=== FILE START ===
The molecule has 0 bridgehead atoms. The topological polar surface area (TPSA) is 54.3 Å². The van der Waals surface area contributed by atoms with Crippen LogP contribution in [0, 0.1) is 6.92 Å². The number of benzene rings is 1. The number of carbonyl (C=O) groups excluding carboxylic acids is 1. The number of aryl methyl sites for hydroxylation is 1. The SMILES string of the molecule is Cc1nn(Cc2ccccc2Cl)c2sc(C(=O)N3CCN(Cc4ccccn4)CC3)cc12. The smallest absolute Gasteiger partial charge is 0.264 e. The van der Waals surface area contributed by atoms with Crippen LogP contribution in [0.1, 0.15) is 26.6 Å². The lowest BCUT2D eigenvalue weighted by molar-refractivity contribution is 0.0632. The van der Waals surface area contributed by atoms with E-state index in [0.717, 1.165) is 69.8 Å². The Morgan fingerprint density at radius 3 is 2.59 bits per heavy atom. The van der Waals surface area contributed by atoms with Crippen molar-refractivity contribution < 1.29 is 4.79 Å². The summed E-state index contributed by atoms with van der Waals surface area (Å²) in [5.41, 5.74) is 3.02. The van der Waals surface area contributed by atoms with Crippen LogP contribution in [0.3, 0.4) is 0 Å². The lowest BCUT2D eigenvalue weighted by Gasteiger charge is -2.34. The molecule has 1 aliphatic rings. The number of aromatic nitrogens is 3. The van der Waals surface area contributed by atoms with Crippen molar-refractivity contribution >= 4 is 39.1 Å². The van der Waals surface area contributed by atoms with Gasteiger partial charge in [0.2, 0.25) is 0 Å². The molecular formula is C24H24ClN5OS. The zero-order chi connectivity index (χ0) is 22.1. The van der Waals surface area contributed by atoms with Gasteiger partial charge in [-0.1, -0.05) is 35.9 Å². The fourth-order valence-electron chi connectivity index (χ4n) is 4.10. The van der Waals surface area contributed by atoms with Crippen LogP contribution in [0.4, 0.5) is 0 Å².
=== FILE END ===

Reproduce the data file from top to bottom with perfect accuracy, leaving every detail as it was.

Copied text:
The molecule has 0 bridgehead atoms. The topological polar surface area (TPSA) is 54.3 Å². The van der Waals surface area contributed by atoms with Crippen LogP contribution in [0, 0.1) is 6.92 Å². The number of benzene rings is 1. The number of carbonyl (C=O) groups excluding carboxylic acids is 1. The number of aryl methyl sites for hydroxylation is 1. The SMILES string of the molecule is Cc1nn(Cc2ccccc2Cl)c2sc(C(=O)N3CCN(Cc4ccccn4)CC3)cc12. The smallest absolute Gasteiger partial charge is 0.264 e. The van der Waals surface area contributed by atoms with Crippen LogP contribution in [0.1, 0.15) is 26.6 Å². The lowest BCUT2D eigenvalue weighted by molar-refractivity contribution is 0.0632. The van der Waals surface area contributed by atoms with E-state index in [0.717, 1.165) is 69.8 Å². The Morgan fingerprint density at radius 3 is 2.59 bits per heavy atom. The van der Waals surface area contributed by atoms with Crippen molar-refractivity contribution < 1.29 is 4.79 Å². The summed E-state index contributed by atoms with van der Waals surface area (Å²) in [5.41, 5.74) is 3.02. The van der Waals surface area contributed by atoms with Crippen LogP contribution in [0.3, 0.4) is 0 Å². The lowest BCUT2D eigenvalue weighted by Gasteiger charge is -2.34. The molecule has 1 aliphatic rings. The number of aromatic nitrogens is 3. The van der Waals surface area contributed by atoms with Crippen molar-refractivity contribution >= 4 is 39.1 Å². The van der Waals surface area contributed by atoms with Gasteiger partial charge in [0.2, 0.25) is 0 Å². The molecular formula is C24H24ClN5OS. The zero-order chi connectivity index (χ0) is 22.1. The van der Waals surface area contributed by atoms with Gasteiger partial charge in [-0.1, -0.05) is 35.9 Å². The fourth-order valence-electron chi connectivity index (χ4n) is 4.10. The van der Waals surface area contributed by atoms with Crippen LogP contribution in [0.4, 0.5) is 0 Å².